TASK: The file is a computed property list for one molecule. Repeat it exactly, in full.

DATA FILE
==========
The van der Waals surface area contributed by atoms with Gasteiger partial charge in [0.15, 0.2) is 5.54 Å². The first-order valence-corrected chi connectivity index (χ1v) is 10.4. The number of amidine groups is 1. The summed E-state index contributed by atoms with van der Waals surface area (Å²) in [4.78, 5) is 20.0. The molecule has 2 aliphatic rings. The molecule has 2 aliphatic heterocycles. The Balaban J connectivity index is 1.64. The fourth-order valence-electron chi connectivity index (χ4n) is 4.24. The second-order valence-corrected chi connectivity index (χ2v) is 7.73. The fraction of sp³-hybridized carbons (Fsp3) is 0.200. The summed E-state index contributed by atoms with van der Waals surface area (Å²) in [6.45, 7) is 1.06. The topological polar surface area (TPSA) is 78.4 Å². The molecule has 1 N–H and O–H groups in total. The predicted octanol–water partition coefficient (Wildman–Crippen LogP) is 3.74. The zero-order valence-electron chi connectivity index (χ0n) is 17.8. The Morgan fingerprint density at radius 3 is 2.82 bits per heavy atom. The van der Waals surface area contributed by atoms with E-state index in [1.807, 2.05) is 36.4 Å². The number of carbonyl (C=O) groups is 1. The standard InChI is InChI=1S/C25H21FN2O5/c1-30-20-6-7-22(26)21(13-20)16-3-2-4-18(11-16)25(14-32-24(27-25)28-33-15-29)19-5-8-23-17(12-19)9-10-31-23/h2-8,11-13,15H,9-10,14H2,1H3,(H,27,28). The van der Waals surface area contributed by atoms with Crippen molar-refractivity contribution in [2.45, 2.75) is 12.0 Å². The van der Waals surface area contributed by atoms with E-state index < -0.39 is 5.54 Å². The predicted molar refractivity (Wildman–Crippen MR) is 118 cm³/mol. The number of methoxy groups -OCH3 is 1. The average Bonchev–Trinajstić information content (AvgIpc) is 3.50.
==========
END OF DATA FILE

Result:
The van der Waals surface area contributed by atoms with Gasteiger partial charge in [0.15, 0.2) is 5.54 Å². The first-order valence-corrected chi connectivity index (χ1v) is 10.4. The number of amidine groups is 1. The summed E-state index contributed by atoms with van der Waals surface area (Å²) in [4.78, 5) is 20.0. The molecule has 2 aliphatic rings. The molecule has 2 aliphatic heterocycles. The Balaban J connectivity index is 1.64. The fourth-order valence-electron chi connectivity index (χ4n) is 4.24. The second-order valence-corrected chi connectivity index (χ2v) is 7.73. The fraction of sp³-hybridized carbons (Fsp3) is 0.200. The summed E-state index contributed by atoms with van der Waals surface area (Å²) in [6.45, 7) is 1.06. The topological polar surface area (TPSA) is 78.4 Å². The molecule has 1 N–H and O–H groups in total. The predicted octanol–water partition coefficient (Wildman–Crippen LogP) is 3.74. The zero-order valence-electron chi connectivity index (χ0n) is 17.8. The Morgan fingerprint density at radius 3 is 2.82 bits per heavy atom. The van der Waals surface area contributed by atoms with E-state index in [1.807, 2.05) is 36.4 Å². The number of carbonyl (C=O) groups is 1. The standard InChI is InChI=1S/C25H21FN2O5/c1-30-20-6-7-22(26)21(13-20)16-3-2-4-18(11-16)25(14-32-24(27-25)28-33-15-29)19-5-8-23-17(12-19)9-10-31-23/h2-8,11-13,15H,9-10,14H2,1H3,(H,27,28). The van der Waals surface area contributed by atoms with Crippen molar-refractivity contribution in [2.45, 2.75) is 12.0 Å². The van der Waals surface area contributed by atoms with E-state index < -0.39 is 5.54 Å². The predicted molar refractivity (Wildman–Crippen MR) is 118 cm³/mol. The number of methoxy groups -OCH3 is 1. The average Bonchev–Trinajstić information content (AvgIpc) is 3.50.